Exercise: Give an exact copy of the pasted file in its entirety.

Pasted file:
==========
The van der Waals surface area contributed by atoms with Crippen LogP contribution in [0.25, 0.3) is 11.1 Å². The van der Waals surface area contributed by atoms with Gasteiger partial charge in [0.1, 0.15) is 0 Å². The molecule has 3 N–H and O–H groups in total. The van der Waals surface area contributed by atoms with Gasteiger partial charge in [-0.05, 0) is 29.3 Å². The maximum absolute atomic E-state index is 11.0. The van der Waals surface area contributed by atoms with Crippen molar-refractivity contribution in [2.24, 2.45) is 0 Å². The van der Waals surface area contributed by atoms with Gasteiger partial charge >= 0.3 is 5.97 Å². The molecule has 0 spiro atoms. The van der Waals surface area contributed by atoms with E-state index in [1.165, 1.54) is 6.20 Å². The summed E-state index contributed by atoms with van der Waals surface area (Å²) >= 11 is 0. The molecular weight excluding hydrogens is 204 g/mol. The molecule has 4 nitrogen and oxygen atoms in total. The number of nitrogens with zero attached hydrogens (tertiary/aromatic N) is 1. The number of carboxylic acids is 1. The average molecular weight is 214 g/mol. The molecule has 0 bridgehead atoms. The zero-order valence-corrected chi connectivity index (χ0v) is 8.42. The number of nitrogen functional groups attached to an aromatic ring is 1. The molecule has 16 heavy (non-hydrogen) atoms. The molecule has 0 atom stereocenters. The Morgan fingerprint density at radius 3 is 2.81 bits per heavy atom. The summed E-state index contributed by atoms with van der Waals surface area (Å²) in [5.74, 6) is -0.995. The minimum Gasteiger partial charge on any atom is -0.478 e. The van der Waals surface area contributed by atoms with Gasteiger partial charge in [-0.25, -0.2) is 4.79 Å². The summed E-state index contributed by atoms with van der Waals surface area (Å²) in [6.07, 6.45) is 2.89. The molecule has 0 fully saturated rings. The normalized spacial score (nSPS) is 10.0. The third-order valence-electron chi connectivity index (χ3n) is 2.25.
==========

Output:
The van der Waals surface area contributed by atoms with Crippen LogP contribution in [0.25, 0.3) is 11.1 Å². The van der Waals surface area contributed by atoms with Gasteiger partial charge in [0.1, 0.15) is 0 Å². The molecule has 3 N–H and O–H groups in total. The van der Waals surface area contributed by atoms with Gasteiger partial charge in [-0.05, 0) is 29.3 Å². The maximum absolute atomic E-state index is 11.0. The van der Waals surface area contributed by atoms with Crippen molar-refractivity contribution in [2.24, 2.45) is 0 Å². The van der Waals surface area contributed by atoms with Gasteiger partial charge >= 0.3 is 5.97 Å². The molecule has 0 spiro atoms. The van der Waals surface area contributed by atoms with E-state index in [1.165, 1.54) is 6.20 Å². The summed E-state index contributed by atoms with van der Waals surface area (Å²) >= 11 is 0. The molecular weight excluding hydrogens is 204 g/mol. The molecule has 4 nitrogen and oxygen atoms in total. The number of nitrogens with zero attached hydrogens (tertiary/aromatic N) is 1. The number of carboxylic acids is 1. The average molecular weight is 214 g/mol. The molecule has 0 bridgehead atoms. The zero-order valence-corrected chi connectivity index (χ0v) is 8.42. The number of nitrogen functional groups attached to an aromatic ring is 1. The molecule has 16 heavy (non-hydrogen) atoms. The molecule has 0 atom stereocenters. The Morgan fingerprint density at radius 3 is 2.81 bits per heavy atom. The summed E-state index contributed by atoms with van der Waals surface area (Å²) in [5.74, 6) is -0.995. The minimum Gasteiger partial charge on any atom is -0.478 e. The van der Waals surface area contributed by atoms with Gasteiger partial charge in [-0.25, -0.2) is 4.79 Å². The summed E-state index contributed by atoms with van der Waals surface area (Å²) in [6.07, 6.45) is 2.89. The molecule has 0 fully saturated rings. The normalized spacial score (nSPS) is 10.0. The third-order valence-electron chi connectivity index (χ3n) is 2.25.